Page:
By Jubin Katiraie

US State and Treasury departments imposed sanctions on Tehran’s space program to continue the pressure on the Iranian government

On Wednesday, September 4, U.S. Secretary of State Mike Pompeo announced in a statement: “The United States will not allow Iran to use its space-launch program as cover to advance its ballistic-missile programs.”

On Tuesday, both the US State and Treasury Departments announced new sanctions on Iran’s space agency for the first time, accusing it of developing weapons of mass destruction and other weapon capabilities, such as space-launch vehicle technologies, which the State Department alleged were “virtually identical and interchangeable with those used in ballistic missiles.”

“Iran’s civilian space-launch vehicle program allows it to gain experience with various technologies necessary for development of an ICBM, including staging, ignition of upper-stage engines, and control of a multiple-stage missile throughout flight,” said the State Department, adding that Iran's space program violates U.N. Security Council Resolution 2231, enacted after the 2015 nuclear deal between Iran and world powers. The United States withdrew from the nuclear deal in May 2018, re-imposing sanctions lifted under it alongside enacting new financial penalties against Tehran.


Turkish citizen violates U.S. sanctions on Iran

In other news, the US Department of Justice declared on its website that a Turkish citizen had pleaded guilty to a conspiracy to violate US sanctions on Iran. The U.S. Department of Justice’s statement reads, “Resit Tavan, a Turkish Businessman and owner of the Istanbul-based Turkish business Ramor Dis Ticaret Ltd. (also known as the ‘Ramor Group’) was sentenced on Thursday, Aug. 29, 2019, in Federal District Court in Milwaukee, Wisconsin, to 27 months imprisonment in connection with his conviction for conspiracy to violate U.S. sanctions by exporting specialized marine equipment from the United States to Iran between 2013 to 2015.”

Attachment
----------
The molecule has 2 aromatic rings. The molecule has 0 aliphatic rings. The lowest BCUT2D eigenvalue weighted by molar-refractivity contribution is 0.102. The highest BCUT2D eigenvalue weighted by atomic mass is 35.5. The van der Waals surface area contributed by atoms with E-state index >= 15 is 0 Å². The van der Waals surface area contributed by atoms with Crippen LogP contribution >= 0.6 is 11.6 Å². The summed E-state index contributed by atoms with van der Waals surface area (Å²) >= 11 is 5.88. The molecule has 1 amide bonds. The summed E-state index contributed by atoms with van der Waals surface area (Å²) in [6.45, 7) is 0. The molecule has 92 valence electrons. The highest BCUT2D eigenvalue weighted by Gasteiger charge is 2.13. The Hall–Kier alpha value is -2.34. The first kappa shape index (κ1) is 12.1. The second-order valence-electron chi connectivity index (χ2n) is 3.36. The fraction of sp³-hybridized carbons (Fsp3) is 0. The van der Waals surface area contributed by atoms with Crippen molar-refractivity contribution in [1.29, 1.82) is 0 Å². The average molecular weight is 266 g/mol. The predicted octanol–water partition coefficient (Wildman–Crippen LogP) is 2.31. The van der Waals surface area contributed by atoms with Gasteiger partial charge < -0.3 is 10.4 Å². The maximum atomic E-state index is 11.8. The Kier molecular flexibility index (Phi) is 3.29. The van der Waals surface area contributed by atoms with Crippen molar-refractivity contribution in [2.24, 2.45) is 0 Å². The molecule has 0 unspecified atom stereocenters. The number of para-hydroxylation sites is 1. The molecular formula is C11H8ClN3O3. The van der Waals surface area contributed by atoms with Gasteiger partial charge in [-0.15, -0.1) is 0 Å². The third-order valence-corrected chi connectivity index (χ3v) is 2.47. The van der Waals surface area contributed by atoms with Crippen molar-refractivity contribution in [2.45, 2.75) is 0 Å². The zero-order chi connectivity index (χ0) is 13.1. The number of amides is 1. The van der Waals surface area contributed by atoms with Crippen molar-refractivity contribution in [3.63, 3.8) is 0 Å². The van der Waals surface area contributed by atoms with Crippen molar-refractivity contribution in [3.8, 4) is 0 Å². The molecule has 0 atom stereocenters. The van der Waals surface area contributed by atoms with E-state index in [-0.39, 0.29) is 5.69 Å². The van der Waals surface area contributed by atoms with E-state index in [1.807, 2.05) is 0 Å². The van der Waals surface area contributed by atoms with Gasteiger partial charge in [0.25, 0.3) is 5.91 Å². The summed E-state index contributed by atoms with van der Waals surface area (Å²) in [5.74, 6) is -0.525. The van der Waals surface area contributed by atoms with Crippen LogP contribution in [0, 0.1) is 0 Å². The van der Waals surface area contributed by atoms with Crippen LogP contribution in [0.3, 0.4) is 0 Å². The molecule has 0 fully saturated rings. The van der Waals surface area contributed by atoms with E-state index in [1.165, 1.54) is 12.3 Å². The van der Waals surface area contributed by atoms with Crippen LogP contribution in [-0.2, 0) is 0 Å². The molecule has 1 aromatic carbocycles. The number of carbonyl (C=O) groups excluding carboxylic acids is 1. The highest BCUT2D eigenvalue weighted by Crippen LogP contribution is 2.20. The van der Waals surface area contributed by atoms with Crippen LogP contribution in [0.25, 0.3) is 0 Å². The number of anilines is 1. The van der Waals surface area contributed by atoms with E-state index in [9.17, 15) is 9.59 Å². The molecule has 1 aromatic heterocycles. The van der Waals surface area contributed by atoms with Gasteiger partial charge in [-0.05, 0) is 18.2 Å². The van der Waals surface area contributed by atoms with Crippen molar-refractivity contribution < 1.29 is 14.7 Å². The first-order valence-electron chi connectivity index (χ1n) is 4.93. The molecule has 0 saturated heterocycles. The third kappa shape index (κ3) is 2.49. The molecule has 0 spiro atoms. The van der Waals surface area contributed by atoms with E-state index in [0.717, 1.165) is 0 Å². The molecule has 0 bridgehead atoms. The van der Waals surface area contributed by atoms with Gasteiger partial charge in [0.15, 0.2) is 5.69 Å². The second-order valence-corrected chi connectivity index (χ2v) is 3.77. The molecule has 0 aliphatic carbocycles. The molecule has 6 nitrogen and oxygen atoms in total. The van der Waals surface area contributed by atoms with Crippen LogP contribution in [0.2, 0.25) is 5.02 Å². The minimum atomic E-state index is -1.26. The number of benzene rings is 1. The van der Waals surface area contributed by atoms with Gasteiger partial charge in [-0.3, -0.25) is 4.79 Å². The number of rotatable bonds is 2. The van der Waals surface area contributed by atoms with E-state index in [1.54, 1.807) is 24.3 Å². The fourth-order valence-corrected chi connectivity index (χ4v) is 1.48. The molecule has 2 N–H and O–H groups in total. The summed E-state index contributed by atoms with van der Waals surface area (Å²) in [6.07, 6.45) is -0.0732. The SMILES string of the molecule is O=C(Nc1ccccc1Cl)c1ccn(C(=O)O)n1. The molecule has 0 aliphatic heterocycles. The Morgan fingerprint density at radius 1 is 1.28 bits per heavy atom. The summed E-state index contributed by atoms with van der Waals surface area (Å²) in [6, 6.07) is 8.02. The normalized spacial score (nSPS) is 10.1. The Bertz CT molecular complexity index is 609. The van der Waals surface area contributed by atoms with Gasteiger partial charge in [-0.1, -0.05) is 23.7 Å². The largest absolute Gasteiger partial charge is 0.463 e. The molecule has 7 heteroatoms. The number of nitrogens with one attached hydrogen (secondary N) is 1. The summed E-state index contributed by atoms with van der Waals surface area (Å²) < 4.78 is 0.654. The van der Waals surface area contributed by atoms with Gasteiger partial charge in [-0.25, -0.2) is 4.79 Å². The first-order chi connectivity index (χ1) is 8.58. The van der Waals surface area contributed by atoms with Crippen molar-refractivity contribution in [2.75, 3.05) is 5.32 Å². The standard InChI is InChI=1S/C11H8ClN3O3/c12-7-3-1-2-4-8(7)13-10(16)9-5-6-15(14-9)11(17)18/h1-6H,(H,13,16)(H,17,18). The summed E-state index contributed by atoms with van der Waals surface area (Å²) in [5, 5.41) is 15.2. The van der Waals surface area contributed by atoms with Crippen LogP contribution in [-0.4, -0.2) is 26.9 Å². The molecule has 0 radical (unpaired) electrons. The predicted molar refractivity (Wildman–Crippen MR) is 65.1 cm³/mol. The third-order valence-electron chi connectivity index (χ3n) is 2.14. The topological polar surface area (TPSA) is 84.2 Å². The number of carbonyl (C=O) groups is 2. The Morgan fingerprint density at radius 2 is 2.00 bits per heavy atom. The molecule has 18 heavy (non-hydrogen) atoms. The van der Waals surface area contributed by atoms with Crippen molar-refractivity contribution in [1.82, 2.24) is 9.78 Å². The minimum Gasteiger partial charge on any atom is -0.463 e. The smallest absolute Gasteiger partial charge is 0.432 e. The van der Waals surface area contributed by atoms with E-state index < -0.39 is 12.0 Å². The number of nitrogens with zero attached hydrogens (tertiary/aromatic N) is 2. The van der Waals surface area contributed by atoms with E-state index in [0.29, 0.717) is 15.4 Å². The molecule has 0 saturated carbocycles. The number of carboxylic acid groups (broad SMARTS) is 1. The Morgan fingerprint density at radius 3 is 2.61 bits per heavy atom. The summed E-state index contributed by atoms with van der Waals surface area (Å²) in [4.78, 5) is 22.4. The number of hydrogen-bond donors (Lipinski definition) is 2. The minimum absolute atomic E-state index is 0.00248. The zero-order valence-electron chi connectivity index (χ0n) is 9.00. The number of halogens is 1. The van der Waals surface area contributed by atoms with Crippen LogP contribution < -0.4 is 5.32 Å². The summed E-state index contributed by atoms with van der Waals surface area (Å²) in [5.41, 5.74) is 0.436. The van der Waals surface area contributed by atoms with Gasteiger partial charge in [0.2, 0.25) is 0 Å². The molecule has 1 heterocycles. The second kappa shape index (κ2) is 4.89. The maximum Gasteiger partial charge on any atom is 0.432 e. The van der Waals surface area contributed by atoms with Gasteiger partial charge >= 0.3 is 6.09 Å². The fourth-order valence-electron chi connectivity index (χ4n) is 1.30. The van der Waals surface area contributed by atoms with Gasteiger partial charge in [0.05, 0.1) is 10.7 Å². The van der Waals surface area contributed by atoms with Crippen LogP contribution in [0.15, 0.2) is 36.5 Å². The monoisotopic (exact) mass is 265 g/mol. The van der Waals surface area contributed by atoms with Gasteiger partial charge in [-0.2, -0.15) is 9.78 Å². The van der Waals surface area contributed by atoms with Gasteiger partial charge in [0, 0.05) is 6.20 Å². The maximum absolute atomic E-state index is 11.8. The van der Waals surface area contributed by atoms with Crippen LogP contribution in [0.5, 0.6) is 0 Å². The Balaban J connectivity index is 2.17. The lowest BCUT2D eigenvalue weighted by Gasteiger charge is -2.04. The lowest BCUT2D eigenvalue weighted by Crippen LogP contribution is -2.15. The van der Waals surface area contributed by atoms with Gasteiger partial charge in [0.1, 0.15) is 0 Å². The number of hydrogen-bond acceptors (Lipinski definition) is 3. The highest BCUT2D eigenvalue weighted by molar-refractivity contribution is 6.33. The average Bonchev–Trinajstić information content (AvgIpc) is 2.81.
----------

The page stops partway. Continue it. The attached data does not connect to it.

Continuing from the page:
“On April 2, 2019, Tavan, a Turkish citizen, had pleaded guilty to a conspiracy to violate U.S. sanctions on Iran under the International Emergency Economic Powers Act by using his Turkish based company, the Ramor Group, to acquire a range of marine related equipment that had been manufactured in Wisconsin by U.S. companies, including high powered outboard engines, marine power generators and power boat propulsion equipment known as surface drives, on behalf of the Iran-based Qeshm Madkandalou Shipbuilding Cooperative (Madkanadalou),” the statement added.

“Evidence introduced in Court showed that Tavan had worked in cooperation with Iranian officers associated with Madkandalou to use some of this U.S. origin marine equipment to support the construction and development of a prototype high-speed missile attack boat for the Iranian military or naval forces. From early 2013 through 2015, Tavan and the Ramor Group had worked in concert with Iranian officials to procure U.S. origin marine equipment and illegally export it to Iran by using the Ramor Group in Turkey to receive the goods and thereafter re-export it to Madkandalou in Iran, in violation of U.S. sanctions,” the DoJ statement concluded.